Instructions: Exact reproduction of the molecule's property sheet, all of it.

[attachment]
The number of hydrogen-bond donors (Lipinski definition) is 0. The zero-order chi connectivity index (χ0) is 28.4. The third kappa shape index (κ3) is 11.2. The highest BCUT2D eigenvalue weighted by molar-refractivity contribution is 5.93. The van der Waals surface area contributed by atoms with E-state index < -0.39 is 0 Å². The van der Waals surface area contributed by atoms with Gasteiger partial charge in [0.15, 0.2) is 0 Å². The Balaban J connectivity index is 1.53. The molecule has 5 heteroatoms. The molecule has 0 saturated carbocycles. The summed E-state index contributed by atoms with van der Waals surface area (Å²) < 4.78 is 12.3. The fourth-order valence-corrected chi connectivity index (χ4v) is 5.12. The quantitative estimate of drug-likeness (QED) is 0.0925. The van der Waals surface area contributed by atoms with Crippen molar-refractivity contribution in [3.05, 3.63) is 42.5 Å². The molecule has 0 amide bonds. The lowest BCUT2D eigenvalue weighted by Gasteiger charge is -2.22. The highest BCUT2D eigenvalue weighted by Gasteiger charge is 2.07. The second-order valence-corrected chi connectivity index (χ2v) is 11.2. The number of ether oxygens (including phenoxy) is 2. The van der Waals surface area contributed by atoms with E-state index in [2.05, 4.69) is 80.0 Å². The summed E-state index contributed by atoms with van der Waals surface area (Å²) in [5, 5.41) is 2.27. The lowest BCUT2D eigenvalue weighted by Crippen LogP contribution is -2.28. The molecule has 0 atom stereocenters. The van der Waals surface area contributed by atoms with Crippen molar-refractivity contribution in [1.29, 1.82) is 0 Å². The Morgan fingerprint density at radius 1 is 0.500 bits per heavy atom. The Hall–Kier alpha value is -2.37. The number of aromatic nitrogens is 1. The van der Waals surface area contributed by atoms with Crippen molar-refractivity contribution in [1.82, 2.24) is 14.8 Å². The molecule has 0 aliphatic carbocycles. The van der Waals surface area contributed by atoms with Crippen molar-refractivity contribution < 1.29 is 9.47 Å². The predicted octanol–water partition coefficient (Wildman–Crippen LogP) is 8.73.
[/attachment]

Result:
The number of hydrogen-bond donors (Lipinski definition) is 0. The zero-order chi connectivity index (χ0) is 28.4. The third kappa shape index (κ3) is 11.2. The highest BCUT2D eigenvalue weighted by molar-refractivity contribution is 5.93. The van der Waals surface area contributed by atoms with E-state index < -0.39 is 0 Å². The van der Waals surface area contributed by atoms with Gasteiger partial charge in [0.15, 0.2) is 0 Å². The Balaban J connectivity index is 1.53. The molecule has 5 heteroatoms. The molecule has 0 saturated carbocycles. The summed E-state index contributed by atoms with van der Waals surface area (Å²) < 4.78 is 12.3. The fourth-order valence-corrected chi connectivity index (χ4v) is 5.12. The quantitative estimate of drug-likeness (QED) is 0.0925. The van der Waals surface area contributed by atoms with Crippen molar-refractivity contribution in [3.05, 3.63) is 42.5 Å². The molecule has 0 amide bonds. The lowest BCUT2D eigenvalue weighted by Gasteiger charge is -2.22. The highest BCUT2D eigenvalue weighted by Gasteiger charge is 2.07. The second-order valence-corrected chi connectivity index (χ2v) is 11.2. The number of ether oxygens (including phenoxy) is 2. The van der Waals surface area contributed by atoms with E-state index in [2.05, 4.69) is 80.0 Å². The summed E-state index contributed by atoms with van der Waals surface area (Å²) in [5, 5.41) is 2.27. The lowest BCUT2D eigenvalue weighted by Crippen LogP contribution is -2.28. The molecule has 0 atom stereocenters. The van der Waals surface area contributed by atoms with Crippen molar-refractivity contribution in [1.29, 1.82) is 0 Å². The Morgan fingerprint density at radius 1 is 0.500 bits per heavy atom. The Hall–Kier alpha value is -2.37. The number of aromatic nitrogens is 1. The van der Waals surface area contributed by atoms with Crippen molar-refractivity contribution in [1.82, 2.24) is 14.8 Å². The molecule has 0 aliphatic carbocycles. The van der Waals surface area contributed by atoms with Crippen molar-refractivity contribution < 1.29 is 9.47 Å². The predicted octanol–water partition coefficient (Wildman–Crippen LogP) is 8.73.